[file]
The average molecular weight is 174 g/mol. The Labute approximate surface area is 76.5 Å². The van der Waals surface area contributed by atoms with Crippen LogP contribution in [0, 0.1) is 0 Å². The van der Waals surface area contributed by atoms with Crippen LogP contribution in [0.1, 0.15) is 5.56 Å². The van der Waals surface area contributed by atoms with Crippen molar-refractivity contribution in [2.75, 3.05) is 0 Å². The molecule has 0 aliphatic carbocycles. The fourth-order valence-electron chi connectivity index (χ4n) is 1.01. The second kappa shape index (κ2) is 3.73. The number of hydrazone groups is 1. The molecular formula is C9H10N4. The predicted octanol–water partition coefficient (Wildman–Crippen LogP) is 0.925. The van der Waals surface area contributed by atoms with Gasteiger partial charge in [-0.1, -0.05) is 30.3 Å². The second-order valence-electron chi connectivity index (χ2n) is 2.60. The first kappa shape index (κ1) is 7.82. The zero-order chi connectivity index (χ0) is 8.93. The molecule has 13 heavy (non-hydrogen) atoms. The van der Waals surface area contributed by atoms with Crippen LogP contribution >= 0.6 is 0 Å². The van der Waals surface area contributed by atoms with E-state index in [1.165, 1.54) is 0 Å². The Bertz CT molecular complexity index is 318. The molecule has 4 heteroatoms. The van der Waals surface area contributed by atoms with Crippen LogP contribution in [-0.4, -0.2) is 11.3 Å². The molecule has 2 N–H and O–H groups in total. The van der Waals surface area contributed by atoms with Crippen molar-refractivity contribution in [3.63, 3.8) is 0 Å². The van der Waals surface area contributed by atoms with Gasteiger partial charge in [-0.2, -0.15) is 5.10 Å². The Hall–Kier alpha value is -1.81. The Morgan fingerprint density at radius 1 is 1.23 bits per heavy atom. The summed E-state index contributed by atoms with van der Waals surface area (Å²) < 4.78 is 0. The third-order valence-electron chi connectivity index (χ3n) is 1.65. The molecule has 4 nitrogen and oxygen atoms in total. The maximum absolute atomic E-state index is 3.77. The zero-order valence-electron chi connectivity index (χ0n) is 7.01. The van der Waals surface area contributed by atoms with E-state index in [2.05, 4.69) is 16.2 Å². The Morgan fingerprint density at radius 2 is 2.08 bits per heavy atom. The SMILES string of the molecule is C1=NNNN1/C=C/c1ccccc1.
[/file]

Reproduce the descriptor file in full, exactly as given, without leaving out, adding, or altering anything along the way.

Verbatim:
The average molecular weight is 174 g/mol. The Labute approximate surface area is 76.5 Å². The van der Waals surface area contributed by atoms with Crippen LogP contribution in [0, 0.1) is 0 Å². The van der Waals surface area contributed by atoms with Crippen LogP contribution in [0.1, 0.15) is 5.56 Å². The van der Waals surface area contributed by atoms with Crippen molar-refractivity contribution in [2.75, 3.05) is 0 Å². The molecule has 0 aliphatic carbocycles. The fourth-order valence-electron chi connectivity index (χ4n) is 1.01. The second kappa shape index (κ2) is 3.73. The number of hydrazone groups is 1. The molecular formula is C9H10N4. The predicted octanol–water partition coefficient (Wildman–Crippen LogP) is 0.925. The van der Waals surface area contributed by atoms with Gasteiger partial charge in [-0.1, -0.05) is 30.3 Å². The second-order valence-electron chi connectivity index (χ2n) is 2.60. The first kappa shape index (κ1) is 7.82. The zero-order chi connectivity index (χ0) is 8.93. The molecule has 13 heavy (non-hydrogen) atoms. The van der Waals surface area contributed by atoms with Crippen LogP contribution >= 0.6 is 0 Å². The van der Waals surface area contributed by atoms with E-state index in [1.165, 1.54) is 0 Å². The Bertz CT molecular complexity index is 318. The molecule has 4 heteroatoms. The van der Waals surface area contributed by atoms with Crippen LogP contribution in [-0.4, -0.2) is 11.3 Å². The molecule has 2 N–H and O–H groups in total. The van der Waals surface area contributed by atoms with Crippen molar-refractivity contribution in [3.63, 3.8) is 0 Å². The van der Waals surface area contributed by atoms with Gasteiger partial charge in [-0.2, -0.15) is 5.10 Å². The Hall–Kier alpha value is -1.81. The Morgan fingerprint density at radius 1 is 1.23 bits per heavy atom. The summed E-state index contributed by atoms with van der Waals surface area (Å²) < 4.78 is 0. The third-order valence-electron chi connectivity index (χ3n) is 1.65. The molecule has 4 nitrogen and oxygen atoms in total. The maximum absolute atomic E-state index is 3.77. The zero-order valence-electron chi connectivity index (χ0n) is 7.01. The van der Waals surface area contributed by atoms with E-state index in [2.05, 4.69) is 16.2 Å². The Morgan fingerprint density at radius 2 is 2.08 bits per heavy atom. The SMILES string of the molecule is C1=NNNN1/C=C/c1ccccc1.